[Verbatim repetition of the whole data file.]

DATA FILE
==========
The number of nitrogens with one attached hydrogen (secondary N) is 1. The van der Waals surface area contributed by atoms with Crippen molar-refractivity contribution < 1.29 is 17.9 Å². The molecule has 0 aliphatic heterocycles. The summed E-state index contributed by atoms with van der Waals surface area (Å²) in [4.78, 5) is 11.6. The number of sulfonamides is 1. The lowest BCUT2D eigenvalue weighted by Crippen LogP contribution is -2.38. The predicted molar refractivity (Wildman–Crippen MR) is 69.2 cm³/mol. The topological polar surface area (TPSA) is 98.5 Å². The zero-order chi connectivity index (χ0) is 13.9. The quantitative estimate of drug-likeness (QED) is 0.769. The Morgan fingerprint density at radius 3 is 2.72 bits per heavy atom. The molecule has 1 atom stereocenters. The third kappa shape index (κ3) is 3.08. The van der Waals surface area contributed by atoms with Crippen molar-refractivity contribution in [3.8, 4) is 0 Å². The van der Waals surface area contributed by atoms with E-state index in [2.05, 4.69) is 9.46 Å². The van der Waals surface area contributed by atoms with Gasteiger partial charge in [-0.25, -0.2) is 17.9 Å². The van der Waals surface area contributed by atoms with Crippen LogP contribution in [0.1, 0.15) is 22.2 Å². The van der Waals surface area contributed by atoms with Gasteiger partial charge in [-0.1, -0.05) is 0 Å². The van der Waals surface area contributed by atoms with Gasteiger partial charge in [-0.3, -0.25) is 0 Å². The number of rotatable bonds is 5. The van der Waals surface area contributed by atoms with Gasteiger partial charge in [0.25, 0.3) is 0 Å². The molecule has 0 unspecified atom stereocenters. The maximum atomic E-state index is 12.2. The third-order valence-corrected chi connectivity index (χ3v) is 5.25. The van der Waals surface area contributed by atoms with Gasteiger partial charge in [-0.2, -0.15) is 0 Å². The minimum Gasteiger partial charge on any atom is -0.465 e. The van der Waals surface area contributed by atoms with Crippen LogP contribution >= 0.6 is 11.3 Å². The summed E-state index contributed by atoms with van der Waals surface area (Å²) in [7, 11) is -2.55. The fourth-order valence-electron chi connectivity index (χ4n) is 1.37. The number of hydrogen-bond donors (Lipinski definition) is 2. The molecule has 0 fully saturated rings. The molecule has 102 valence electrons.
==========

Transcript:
The number of nitrogens with one attached hydrogen (secondary N) is 1. The van der Waals surface area contributed by atoms with Crippen molar-refractivity contribution < 1.29 is 17.9 Å². The molecule has 0 aliphatic heterocycles. The summed E-state index contributed by atoms with van der Waals surface area (Å²) in [4.78, 5) is 11.6. The number of sulfonamides is 1. The lowest BCUT2D eigenvalue weighted by Crippen LogP contribution is -2.38. The predicted molar refractivity (Wildman–Crippen MR) is 69.2 cm³/mol. The topological polar surface area (TPSA) is 98.5 Å². The zero-order chi connectivity index (χ0) is 13.9. The quantitative estimate of drug-likeness (QED) is 0.769. The Morgan fingerprint density at radius 3 is 2.72 bits per heavy atom. The molecule has 1 atom stereocenters. The third kappa shape index (κ3) is 3.08. The van der Waals surface area contributed by atoms with Crippen molar-refractivity contribution in [3.8, 4) is 0 Å². The van der Waals surface area contributed by atoms with E-state index in [2.05, 4.69) is 9.46 Å². The van der Waals surface area contributed by atoms with Gasteiger partial charge in [-0.25, -0.2) is 17.9 Å². The van der Waals surface area contributed by atoms with Crippen LogP contribution in [0.1, 0.15) is 22.2 Å². The van der Waals surface area contributed by atoms with Gasteiger partial charge in [-0.1, -0.05) is 0 Å². The van der Waals surface area contributed by atoms with Gasteiger partial charge in [-0.3, -0.25) is 0 Å². The number of rotatable bonds is 5. The van der Waals surface area contributed by atoms with Gasteiger partial charge in [0.25, 0.3) is 0 Å². The molecule has 0 unspecified atom stereocenters. The maximum atomic E-state index is 12.2. The third-order valence-corrected chi connectivity index (χ3v) is 5.25. The van der Waals surface area contributed by atoms with Gasteiger partial charge in [-0.2, -0.15) is 0 Å². The minimum Gasteiger partial charge on any atom is -0.465 e. The van der Waals surface area contributed by atoms with Crippen LogP contribution >= 0.6 is 11.3 Å². The summed E-state index contributed by atoms with van der Waals surface area (Å²) in [7, 11) is -2.55. The fourth-order valence-electron chi connectivity index (χ4n) is 1.37. The number of hydrogen-bond donors (Lipinski definition) is 2. The molecule has 0 fully saturated rings. The molecule has 102 valence electrons.